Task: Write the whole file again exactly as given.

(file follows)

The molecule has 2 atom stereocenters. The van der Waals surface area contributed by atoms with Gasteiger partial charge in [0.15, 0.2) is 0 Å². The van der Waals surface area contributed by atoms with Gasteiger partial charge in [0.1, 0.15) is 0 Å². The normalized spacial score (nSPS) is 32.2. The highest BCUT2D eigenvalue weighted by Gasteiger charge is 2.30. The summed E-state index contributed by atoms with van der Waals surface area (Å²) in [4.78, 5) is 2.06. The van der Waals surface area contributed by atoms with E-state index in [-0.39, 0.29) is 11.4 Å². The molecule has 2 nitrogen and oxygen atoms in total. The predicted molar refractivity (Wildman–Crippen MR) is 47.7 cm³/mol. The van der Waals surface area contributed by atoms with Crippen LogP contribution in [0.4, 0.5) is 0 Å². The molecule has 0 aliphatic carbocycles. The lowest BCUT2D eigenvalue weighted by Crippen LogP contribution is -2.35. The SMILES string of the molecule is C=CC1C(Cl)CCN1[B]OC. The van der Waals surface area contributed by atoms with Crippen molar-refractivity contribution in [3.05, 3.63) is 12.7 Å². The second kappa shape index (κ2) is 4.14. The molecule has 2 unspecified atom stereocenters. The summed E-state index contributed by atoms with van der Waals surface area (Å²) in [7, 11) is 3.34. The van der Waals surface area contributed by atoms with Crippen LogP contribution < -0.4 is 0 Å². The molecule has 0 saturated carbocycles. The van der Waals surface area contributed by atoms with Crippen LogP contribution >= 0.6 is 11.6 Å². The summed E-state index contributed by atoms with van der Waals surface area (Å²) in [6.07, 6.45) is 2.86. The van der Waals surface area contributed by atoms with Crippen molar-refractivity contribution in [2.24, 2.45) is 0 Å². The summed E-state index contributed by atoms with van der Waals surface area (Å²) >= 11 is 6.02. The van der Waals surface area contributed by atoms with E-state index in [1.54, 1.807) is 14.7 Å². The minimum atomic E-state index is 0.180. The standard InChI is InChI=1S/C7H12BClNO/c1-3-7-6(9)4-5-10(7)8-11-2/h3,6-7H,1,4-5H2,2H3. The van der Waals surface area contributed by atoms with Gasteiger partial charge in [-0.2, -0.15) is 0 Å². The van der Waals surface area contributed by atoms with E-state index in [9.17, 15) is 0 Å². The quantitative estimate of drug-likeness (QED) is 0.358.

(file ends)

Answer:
The molecule has 2 atom stereocenters. The van der Waals surface area contributed by atoms with Gasteiger partial charge in [0.15, 0.2) is 0 Å². The van der Waals surface area contributed by atoms with Gasteiger partial charge in [0.1, 0.15) is 0 Å². The normalized spacial score (nSPS) is 32.2. The highest BCUT2D eigenvalue weighted by Gasteiger charge is 2.30. The summed E-state index contributed by atoms with van der Waals surface area (Å²) in [4.78, 5) is 2.06. The van der Waals surface area contributed by atoms with E-state index in [-0.39, 0.29) is 11.4 Å². The molecule has 2 nitrogen and oxygen atoms in total. The predicted molar refractivity (Wildman–Crippen MR) is 47.7 cm³/mol. The van der Waals surface area contributed by atoms with Crippen LogP contribution in [0.4, 0.5) is 0 Å². The molecule has 0 aliphatic carbocycles. The lowest BCUT2D eigenvalue weighted by Crippen LogP contribution is -2.35. The SMILES string of the molecule is C=CC1C(Cl)CCN1[B]OC. The van der Waals surface area contributed by atoms with Crippen molar-refractivity contribution in [3.05, 3.63) is 12.7 Å². The second kappa shape index (κ2) is 4.14. The molecule has 2 unspecified atom stereocenters. The summed E-state index contributed by atoms with van der Waals surface area (Å²) in [7, 11) is 3.34. The van der Waals surface area contributed by atoms with Crippen LogP contribution < -0.4 is 0 Å². The molecule has 0 saturated carbocycles. The van der Waals surface area contributed by atoms with Crippen LogP contribution >= 0.6 is 11.6 Å². The summed E-state index contributed by atoms with van der Waals surface area (Å²) in [6.07, 6.45) is 2.86. The van der Waals surface area contributed by atoms with Crippen molar-refractivity contribution in [2.24, 2.45) is 0 Å². The summed E-state index contributed by atoms with van der Waals surface area (Å²) >= 11 is 6.02. The van der Waals surface area contributed by atoms with E-state index in [1.54, 1.807) is 14.7 Å². The minimum atomic E-state index is 0.180. The standard InChI is InChI=1S/C7H12BClNO/c1-3-7-6(9)4-5-10(7)8-11-2/h3,6-7H,1,4-5H2,2H3. The van der Waals surface area contributed by atoms with Gasteiger partial charge in [-0.2, -0.15) is 0 Å². The van der Waals surface area contributed by atoms with E-state index in [9.17, 15) is 0 Å². The quantitative estimate of drug-likeness (QED) is 0.358.